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September 21, 2014

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law enforcement:

German fugitive wanted in $100 million fraud scheme arrested in Vegas

Image

Steve Marcus

Artwork by Russian painter Wassily Kandinsky is loaded onto a truck during a seizure in Boulder City, Nevada, about 20 miles southeast of Las Vegas, July 27, 2012. The seizure is apparently related to the arrest of German fugitive Ulrich Felix Anton Engler, 51, who was arrested in the Las Vegas area on July 25. Engler is accused of bilking investors of over $100 million using an Internet pyramid scheme.

International fugitive caught in Boulder City

KSNV coverage of German national caught running a Ponzi scheme in Southern Nevada, July 28, 2012.

FBI Seizes Artwork in Boulder City

A police car blocks the road as federal and local law enforcement officials take artwork from a storage building in Boulder City, Nevada, about 20 miles southeast of Las Vegas, July 27, 2012. The seizure is apparently related to the arrest of German fugitive Ulrich Felix Anton Engler, 51, who was arrested in the Las Vegas area on July 25. Engler is accused of bilking investors of over $100 million using an Internet pyramid scheme. Launch slideshow »

A German fugitive who had been sought for five years in a fraud scheme that netted more than $100 million has been arrested in Las Vegas, authorities said Friday.

Ulrich Felix Anton Engler, 51, was arrested in the Las Vegas area late Wednesday, Las Vegas police Officer Bill Cassell said.

Engler, who is accused of also using the names Joseph Miller and Joseph Walter, was being held by U.S. Immigration and Customs Enforcement on an immigration violation, ICE spokeswoman Nicole Navas said.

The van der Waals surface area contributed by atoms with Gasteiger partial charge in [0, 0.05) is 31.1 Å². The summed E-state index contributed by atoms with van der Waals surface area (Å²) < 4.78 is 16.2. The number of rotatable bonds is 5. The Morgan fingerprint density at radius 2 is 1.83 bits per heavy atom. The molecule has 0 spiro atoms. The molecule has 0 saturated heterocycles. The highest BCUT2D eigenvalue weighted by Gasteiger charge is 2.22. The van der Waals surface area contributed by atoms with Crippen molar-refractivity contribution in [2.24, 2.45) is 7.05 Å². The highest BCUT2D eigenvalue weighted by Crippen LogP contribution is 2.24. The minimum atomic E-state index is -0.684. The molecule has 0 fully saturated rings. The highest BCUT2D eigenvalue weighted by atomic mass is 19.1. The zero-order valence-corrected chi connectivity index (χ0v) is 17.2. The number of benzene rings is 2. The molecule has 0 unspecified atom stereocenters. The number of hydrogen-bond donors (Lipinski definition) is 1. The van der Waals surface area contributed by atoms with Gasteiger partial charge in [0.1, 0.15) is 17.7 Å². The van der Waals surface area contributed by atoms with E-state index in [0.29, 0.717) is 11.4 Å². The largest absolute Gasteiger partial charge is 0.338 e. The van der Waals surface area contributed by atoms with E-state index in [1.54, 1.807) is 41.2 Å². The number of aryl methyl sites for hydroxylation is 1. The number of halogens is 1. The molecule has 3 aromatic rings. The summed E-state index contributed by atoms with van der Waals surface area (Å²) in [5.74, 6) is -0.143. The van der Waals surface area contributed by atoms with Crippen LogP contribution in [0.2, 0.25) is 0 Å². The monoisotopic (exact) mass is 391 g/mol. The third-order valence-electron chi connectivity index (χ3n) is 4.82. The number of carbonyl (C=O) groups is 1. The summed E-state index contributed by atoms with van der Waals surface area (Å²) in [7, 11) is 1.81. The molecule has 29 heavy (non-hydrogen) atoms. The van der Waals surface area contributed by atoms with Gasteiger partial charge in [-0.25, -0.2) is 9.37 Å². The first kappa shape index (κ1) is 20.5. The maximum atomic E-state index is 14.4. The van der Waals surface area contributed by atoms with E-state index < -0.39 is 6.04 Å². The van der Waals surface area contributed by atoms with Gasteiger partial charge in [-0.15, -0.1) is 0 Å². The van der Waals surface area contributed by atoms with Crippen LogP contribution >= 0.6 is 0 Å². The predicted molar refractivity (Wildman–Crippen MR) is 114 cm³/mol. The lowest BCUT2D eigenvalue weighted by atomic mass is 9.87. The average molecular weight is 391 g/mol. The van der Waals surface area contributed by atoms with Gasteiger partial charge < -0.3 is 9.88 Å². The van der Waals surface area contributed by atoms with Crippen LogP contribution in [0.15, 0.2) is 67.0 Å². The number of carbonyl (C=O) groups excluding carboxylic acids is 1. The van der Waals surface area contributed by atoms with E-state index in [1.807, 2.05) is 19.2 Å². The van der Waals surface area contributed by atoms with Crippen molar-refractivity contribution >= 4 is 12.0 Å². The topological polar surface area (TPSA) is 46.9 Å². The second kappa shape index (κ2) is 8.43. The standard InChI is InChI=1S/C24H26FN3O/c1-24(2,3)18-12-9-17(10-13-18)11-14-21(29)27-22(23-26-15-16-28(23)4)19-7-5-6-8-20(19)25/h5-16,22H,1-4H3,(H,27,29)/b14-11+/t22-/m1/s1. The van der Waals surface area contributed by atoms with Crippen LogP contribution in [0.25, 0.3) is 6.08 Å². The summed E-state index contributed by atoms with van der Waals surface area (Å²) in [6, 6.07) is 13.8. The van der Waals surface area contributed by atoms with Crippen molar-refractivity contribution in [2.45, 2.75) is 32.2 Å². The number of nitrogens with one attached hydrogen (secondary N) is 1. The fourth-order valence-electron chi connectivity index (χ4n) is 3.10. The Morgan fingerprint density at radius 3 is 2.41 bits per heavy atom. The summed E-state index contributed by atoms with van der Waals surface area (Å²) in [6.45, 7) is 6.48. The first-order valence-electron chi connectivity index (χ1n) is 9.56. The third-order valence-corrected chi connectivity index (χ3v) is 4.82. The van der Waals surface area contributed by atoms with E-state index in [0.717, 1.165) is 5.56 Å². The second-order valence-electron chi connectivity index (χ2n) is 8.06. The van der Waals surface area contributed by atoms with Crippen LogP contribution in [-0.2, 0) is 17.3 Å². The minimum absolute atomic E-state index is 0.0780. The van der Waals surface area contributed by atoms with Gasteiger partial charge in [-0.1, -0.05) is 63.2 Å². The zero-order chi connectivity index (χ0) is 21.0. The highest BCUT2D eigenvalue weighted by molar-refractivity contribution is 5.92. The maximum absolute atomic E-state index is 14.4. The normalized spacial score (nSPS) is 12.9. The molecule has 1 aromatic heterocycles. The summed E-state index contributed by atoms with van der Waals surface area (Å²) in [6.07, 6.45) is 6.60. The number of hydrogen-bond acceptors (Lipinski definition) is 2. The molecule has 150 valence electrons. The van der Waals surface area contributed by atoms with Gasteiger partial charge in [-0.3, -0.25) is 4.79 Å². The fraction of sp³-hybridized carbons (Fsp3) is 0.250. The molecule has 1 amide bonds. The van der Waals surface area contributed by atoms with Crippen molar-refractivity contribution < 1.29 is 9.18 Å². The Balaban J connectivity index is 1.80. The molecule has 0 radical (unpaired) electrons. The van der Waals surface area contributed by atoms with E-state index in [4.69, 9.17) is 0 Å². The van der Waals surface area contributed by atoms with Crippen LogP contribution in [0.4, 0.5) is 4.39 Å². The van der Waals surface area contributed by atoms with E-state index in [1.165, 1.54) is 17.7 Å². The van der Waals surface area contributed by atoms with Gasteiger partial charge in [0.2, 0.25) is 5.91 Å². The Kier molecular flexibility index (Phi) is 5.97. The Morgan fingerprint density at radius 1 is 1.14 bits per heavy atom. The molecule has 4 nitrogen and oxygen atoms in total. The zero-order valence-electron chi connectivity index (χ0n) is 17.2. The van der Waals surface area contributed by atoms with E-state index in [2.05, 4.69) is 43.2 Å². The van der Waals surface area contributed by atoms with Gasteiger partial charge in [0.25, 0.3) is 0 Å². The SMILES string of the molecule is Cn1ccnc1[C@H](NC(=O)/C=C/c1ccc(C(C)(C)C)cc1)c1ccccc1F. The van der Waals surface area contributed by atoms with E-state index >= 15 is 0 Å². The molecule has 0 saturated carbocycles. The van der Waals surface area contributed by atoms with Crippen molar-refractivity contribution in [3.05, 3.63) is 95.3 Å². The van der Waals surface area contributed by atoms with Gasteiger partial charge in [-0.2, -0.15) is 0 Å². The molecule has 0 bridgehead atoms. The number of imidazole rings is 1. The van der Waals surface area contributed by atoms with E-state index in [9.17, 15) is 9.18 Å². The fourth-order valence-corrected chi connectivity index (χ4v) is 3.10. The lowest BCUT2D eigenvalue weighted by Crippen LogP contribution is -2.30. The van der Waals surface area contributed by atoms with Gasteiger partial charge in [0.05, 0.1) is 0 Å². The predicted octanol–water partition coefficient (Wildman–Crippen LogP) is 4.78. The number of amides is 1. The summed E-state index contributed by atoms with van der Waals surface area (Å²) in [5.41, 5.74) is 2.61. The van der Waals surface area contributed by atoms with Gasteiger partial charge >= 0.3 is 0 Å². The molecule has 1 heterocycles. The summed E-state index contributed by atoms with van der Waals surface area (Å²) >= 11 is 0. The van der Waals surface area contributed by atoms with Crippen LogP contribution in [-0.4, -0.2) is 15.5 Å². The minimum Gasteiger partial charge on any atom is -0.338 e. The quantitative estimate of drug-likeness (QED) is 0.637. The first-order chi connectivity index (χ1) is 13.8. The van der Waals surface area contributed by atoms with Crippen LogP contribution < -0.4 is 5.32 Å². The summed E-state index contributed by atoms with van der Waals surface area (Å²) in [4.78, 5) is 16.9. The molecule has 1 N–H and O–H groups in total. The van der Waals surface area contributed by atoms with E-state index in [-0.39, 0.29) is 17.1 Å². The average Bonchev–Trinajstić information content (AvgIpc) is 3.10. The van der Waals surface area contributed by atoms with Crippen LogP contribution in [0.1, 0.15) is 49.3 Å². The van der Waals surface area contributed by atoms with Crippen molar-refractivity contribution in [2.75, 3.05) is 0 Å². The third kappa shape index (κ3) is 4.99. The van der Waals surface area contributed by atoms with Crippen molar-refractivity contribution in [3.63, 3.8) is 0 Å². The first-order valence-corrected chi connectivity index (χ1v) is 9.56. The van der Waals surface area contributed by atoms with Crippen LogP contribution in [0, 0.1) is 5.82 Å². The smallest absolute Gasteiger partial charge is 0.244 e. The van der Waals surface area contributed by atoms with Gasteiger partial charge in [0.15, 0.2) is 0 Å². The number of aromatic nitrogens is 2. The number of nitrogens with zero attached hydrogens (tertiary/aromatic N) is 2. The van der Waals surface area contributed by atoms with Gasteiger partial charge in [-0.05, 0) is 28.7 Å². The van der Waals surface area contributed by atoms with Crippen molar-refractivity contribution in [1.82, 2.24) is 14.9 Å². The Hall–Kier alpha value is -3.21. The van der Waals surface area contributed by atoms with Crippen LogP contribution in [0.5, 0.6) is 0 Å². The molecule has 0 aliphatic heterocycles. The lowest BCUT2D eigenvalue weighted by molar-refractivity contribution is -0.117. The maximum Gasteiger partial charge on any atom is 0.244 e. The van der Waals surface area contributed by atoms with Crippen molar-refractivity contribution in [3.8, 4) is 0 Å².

Engler had been named in a warrant issued in December 2007 by a court in Mannheim and Hamburg, Germany, on multiple criminal fraud charges, according to an ICE statement. If convicted, he faces up to 20 years in prison.

He had also been named in a March 2010 notice from the international police agency INTERPOL.

Engler is accused of using a marketing company in Cape Coral, Fla., to build an Internet pyramid scheme. From June 2003 to December 2004, it collected almost $101 million from more than 3,500 investors in Germany, Switzerland and Austria, authorities said. Once the money reached the United States, investors lost access to it.

When the arrest warrant was issued in Germany, Engler was believed to have been living in Florida.

Last year, U.S. marshals and INTERPOL officials in Washington determined he was living in Nevada under the name Joseph Miller.

ICE Director John Morton called Engler's capture after five years "a welcome day and an important step" toward providing his victims a measure of relief and justice in Germany.

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